An Australian company’s do-it-yourself kit might make a ship-maker of you yet.
HAMMER: CHECK. Drill: check. Caulking gun: check. Now go build—and float—your own full-size, seaworthy boat. Any smooth-palmed greenhorn can do it, according to the founders of the Balmain Boat Company. All it takes is one of the Sydney-based outfit’s do-it-yourself kits and a few free weekends.
Meet the Balmain Boat Company ([balmainboatcompany.com])
Mississippi Governor Phil Bryant was recently on the news, sharing his views on education and working moms. In front of a large crowd, he quoted the following—
“Our country’s education problems began when mothers went into the workplace in large numbers.” As you can imagine, he received incredible backlash for that thought. He later changed that statement to something a bit more palatable for the many dual career families in the audience.
There’s nothing new about the controversy surrounding moms working outside the home vs. moms working at home. In fact, when my own children were younger, I was surprised by the strong opinions on both sides of the fence. We’ve been having this battle about “what’s best for the kids” for a long time. However, the battle we really need to pay attention to is the one going on in our own heads.
Tell me something you’ve learned recently. It’s a question we ask in most interviews to determine whether a candidate has the intellectual curiosity we look for in team members. If she can’t tell me anything she’s learned in the last month, I know it won’t be a good long-term fit, simply because an eagerness to learn isn’t inherent
Leaders must be learners. It doesn’t have the same ring to it, but it’s just as important. I respect leaders who are continuously learning because I know they’re challenging their own assumptions and bringing more knowledge to the table each time we converse.
Kelsey Meyer gives tips on how you can continuously be learning as a leader while encouraging your team to do the same.
While Sheryl Sandberg galvanizes women to lean in to their careers, “gender-lens investing” galvanizes investors to support them. The gender-lens investment movement calls for investors to use gender as a category of analysis in company diligence, prioritizing bets on value opportunities in three types of firms: companies led by women, companies that promote gender equity, and companies that benefit women through products and services. Leaders of this movement, including the Women Effect Investment team at the Criterion Institute, craft their call to action around the thesis that gender-lens investing is both the right moral move and the smart financial play. The investment thesis emerges from both the moral imperative to support women and the evidence that investment in these types of companies realizes outsized returns.
Read more and discover how Stephanie Marton thinks advocates for gender-lens investing should make their case.
Think Virgin, and Richard Branson’s face comes to mind. Steve Jobs, too, was personification of his company, while, farther back in time, Walt Disney was an early example of a CEO identified strongly with his brand.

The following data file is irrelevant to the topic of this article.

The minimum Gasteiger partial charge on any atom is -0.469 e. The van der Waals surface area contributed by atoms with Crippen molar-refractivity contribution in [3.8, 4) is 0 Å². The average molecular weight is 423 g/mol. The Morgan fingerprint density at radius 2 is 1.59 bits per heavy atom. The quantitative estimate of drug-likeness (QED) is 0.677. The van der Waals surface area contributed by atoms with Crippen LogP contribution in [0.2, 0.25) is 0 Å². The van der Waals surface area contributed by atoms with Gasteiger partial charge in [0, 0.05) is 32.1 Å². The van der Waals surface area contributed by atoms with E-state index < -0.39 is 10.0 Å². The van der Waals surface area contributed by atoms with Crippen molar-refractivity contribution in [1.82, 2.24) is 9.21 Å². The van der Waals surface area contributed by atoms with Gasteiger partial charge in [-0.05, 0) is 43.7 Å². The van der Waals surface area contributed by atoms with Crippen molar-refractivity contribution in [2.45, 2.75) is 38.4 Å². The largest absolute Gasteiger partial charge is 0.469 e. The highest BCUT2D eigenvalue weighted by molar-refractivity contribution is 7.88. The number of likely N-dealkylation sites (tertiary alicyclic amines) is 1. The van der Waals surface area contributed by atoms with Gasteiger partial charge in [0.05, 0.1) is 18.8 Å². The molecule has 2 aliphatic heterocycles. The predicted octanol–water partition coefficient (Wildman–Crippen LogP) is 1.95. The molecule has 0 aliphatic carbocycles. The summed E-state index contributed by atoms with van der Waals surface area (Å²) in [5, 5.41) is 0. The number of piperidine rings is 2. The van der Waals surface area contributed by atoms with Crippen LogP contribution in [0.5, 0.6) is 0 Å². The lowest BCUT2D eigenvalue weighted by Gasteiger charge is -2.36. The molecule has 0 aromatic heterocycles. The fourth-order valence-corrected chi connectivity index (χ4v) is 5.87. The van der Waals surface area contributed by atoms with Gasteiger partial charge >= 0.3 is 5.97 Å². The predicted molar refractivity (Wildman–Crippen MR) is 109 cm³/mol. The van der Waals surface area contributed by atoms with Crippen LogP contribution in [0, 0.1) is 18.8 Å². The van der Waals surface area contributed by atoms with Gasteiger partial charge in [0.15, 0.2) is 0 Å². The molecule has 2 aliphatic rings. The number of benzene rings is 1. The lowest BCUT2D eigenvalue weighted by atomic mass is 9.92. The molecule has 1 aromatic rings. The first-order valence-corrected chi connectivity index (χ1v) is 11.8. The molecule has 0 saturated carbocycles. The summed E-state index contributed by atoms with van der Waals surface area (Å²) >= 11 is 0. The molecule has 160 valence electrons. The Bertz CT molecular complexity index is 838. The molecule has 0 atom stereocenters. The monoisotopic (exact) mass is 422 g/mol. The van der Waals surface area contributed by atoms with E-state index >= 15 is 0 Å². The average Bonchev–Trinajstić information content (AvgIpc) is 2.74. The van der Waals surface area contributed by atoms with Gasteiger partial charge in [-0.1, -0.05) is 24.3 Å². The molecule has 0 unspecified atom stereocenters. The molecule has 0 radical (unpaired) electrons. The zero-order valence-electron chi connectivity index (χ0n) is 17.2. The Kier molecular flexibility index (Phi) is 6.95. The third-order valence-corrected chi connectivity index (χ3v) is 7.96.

It’s not always the case that the personality heading up a company has the attributes to associate closely and profitably with a brand, but those that do, can have a distinct marketing advantage over bland corporatism, one that can drive tangible value in to any business. Read more and find get Tanita Sandhu’s thoughts on what makes a great CEO.
Read Carol Kaufman’s article about how important it is to have the notarized healthcare directive for any unmarried 18-year-old or older child, your aging parent and even yourself! Read about these legal documents, what they are and reasons that it has become increasingly critical for them to be able to be produced on a moment’s notice.
This Associated Press article offers tips on what business owners should do to maximize the summer season. 85 Broads member Jennefer Witter is featured.
In the spirit of Father’s Day, a daughter pens an article from 10,000 miles away on the life lessons and values she will always carry with her. As we celebrate Father’s Day, let’s not forget to call your fathers and fathers figures to show them how much you appreciate what they have done for you.
Published in the Huffington Post, June 13, 2013.
Caroline Ceniza-Levine, 85 Broads Power Circle member and career expert with SixFigureStart returns to Fox Business Career Accelerator to talk with Lauren Simonetti about how to research company culture BEFORE you accept a job there:
Harvard Business Review published a piece by Joan C. Williams on May 29th entitled “Why Men Work So Many Hours”. The article is insightful and, I believe, expresses a growing problem in America and in American companies. If Fox News is looking for the reason our society is falling apart, it should look no further than this article. Working mothers are not the problem nor are working fathers. The problem is our corporate culture.
Read the rest of Jennifer Gilhool’s article and find out why she believes that working harder is the problem and not the answer.